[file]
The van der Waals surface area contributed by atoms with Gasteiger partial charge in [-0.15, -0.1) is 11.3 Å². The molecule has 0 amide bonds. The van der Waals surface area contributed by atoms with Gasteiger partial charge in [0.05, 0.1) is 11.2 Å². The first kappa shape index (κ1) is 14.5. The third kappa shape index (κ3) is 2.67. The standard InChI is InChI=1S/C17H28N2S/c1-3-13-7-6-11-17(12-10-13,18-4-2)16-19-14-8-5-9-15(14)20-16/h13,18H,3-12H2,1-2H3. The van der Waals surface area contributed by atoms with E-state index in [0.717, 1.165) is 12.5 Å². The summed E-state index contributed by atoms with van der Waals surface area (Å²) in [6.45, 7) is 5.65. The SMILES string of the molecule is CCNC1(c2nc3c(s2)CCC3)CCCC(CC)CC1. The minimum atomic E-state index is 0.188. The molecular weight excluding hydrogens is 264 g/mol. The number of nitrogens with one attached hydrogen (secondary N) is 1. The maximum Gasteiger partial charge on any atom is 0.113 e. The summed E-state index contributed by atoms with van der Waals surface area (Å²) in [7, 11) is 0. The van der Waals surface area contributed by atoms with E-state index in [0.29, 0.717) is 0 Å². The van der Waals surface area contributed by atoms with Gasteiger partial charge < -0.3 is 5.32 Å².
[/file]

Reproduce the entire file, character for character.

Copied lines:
The van der Waals surface area contributed by atoms with Gasteiger partial charge in [-0.15, -0.1) is 11.3 Å². The molecule has 0 amide bonds. The van der Waals surface area contributed by atoms with Gasteiger partial charge in [0.05, 0.1) is 11.2 Å². The first kappa shape index (κ1) is 14.5. The third kappa shape index (κ3) is 2.67. The standard InChI is InChI=1S/C17H28N2S/c1-3-13-7-6-11-17(12-10-13,18-4-2)16-19-14-8-5-9-15(14)20-16/h13,18H,3-12H2,1-2H3. The van der Waals surface area contributed by atoms with E-state index in [0.717, 1.165) is 12.5 Å². The summed E-state index contributed by atoms with van der Waals surface area (Å²) in [6.45, 7) is 5.65. The SMILES string of the molecule is CCNC1(c2nc3c(s2)CCC3)CCCC(CC)CC1. The minimum atomic E-state index is 0.188. The molecular weight excluding hydrogens is 264 g/mol. The number of nitrogens with one attached hydrogen (secondary N) is 1. The maximum Gasteiger partial charge on any atom is 0.113 e. The summed E-state index contributed by atoms with van der Waals surface area (Å²) in [7, 11) is 0. The van der Waals surface area contributed by atoms with E-state index in [0.29, 0.717) is 0 Å². The van der Waals surface area contributed by atoms with Gasteiger partial charge < -0.3 is 5.32 Å².